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Saskatchewan trying to bring more nurse practitioners to the province

Saskatchewan is planning to improve patient’s access to nurse practitioner services in rural communities. Scott Olson / Getty Images

REGINA – Saskatchewan is planning to improve patient’s access to nurse practitioner services in rural communities.

Minister Randy Weeks announced on Thursday a new recruitment plan that will encourage nurse practitioners to work in communities with less than 10,000 people.

“We’re working to make sure all residents have access to quality primary health services, wherever they live in Saskatchewan,” Weekes said. “The Rural and Remote Nurse Practitioner Recruitment Strategy is a great step forward in supporting both nurse practitioners and patients. It’s one more way we’re keeping our commitment to address health care needs in rural areas.”

“The Saskatchewan Association of Nurse Practitioners (SANP) is pleased to partner with the provincial government to move this initiative forward,” SANP President Lia Boxall said. “We have identified ways that nurse practitioners could be providing more accessible, quality, sustainable health care services to all people in Saskatchewan. This strategy will help us continue to remove barriers that exist at present and implement solutions that support nurse practitioners and benefit patients.”

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“This initiative combined with our commitment to train more nurse practitioners will help improve patient care in Saskatchewan,” Advanced Education Minister Rob Norris said. “Since 2012, we have invested $630,000 for additional nurse practitioner seats and are on target to meet our commitment of 20 new training positions.”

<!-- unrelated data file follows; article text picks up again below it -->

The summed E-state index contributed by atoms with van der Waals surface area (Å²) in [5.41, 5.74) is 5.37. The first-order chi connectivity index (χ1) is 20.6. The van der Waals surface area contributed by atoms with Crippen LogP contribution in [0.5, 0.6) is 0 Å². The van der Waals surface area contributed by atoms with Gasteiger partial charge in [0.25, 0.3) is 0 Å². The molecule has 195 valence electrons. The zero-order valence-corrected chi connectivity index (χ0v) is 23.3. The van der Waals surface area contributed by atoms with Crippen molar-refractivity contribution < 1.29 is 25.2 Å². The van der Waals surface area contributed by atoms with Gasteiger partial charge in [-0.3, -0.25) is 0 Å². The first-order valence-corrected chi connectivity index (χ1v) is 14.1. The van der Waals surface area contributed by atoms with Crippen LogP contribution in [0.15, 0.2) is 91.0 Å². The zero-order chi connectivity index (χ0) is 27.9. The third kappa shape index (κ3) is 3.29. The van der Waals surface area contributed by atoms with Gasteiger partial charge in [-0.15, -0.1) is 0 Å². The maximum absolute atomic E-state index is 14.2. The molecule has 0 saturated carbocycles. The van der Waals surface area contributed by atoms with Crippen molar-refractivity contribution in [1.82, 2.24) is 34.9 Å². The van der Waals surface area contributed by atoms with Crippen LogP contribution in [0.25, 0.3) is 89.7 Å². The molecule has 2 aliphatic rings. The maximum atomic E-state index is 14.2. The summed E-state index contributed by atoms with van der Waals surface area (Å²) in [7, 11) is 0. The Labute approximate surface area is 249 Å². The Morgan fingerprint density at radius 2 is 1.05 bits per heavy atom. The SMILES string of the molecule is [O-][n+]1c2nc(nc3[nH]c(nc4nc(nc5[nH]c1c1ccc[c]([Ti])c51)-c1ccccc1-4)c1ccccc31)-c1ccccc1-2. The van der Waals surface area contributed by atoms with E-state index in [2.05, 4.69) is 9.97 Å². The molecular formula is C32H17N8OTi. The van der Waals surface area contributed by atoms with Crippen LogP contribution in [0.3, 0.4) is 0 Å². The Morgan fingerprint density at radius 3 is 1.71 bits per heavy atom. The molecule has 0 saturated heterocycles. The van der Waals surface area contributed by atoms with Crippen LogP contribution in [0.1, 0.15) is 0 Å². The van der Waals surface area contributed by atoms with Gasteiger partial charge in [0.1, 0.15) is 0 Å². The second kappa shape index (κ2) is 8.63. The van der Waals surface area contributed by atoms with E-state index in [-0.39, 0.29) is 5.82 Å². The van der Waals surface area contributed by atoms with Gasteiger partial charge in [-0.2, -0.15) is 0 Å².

The strategy has four initiatives that will be phased in over two tiers.

  • “Grow Your Own” – Registered nurses will receive wages and benefits for up to two years while they receive full-time nurse practitioner training, based on a five-year return-of-service agreement in the sponsoring health region.
  • Rural Nurse Practitioners Locum Pool – A team of nurse practitioners will be formed to provide itinerant services on a temporary basis in communities that are without nurse practitioner services. The program will provide relief for vacation, sick leave or maternity leave.
  • Position transfers – Health regions will be able to move vacant nursing positions within health regions to communities with a demonstrated need for a nurse practitioner where no position exists.
  • Relocation grants – Nurse practitioners will be eligible for incentive grants of up to $40,000 over five years for practicing in hard-to-recruit positions or locations.

It is expected that the rural and remote nurse practitioner program recruitment strategy will cost around $250,000 annually.

Currently the province has 170 nurse practitioners licensed in the province.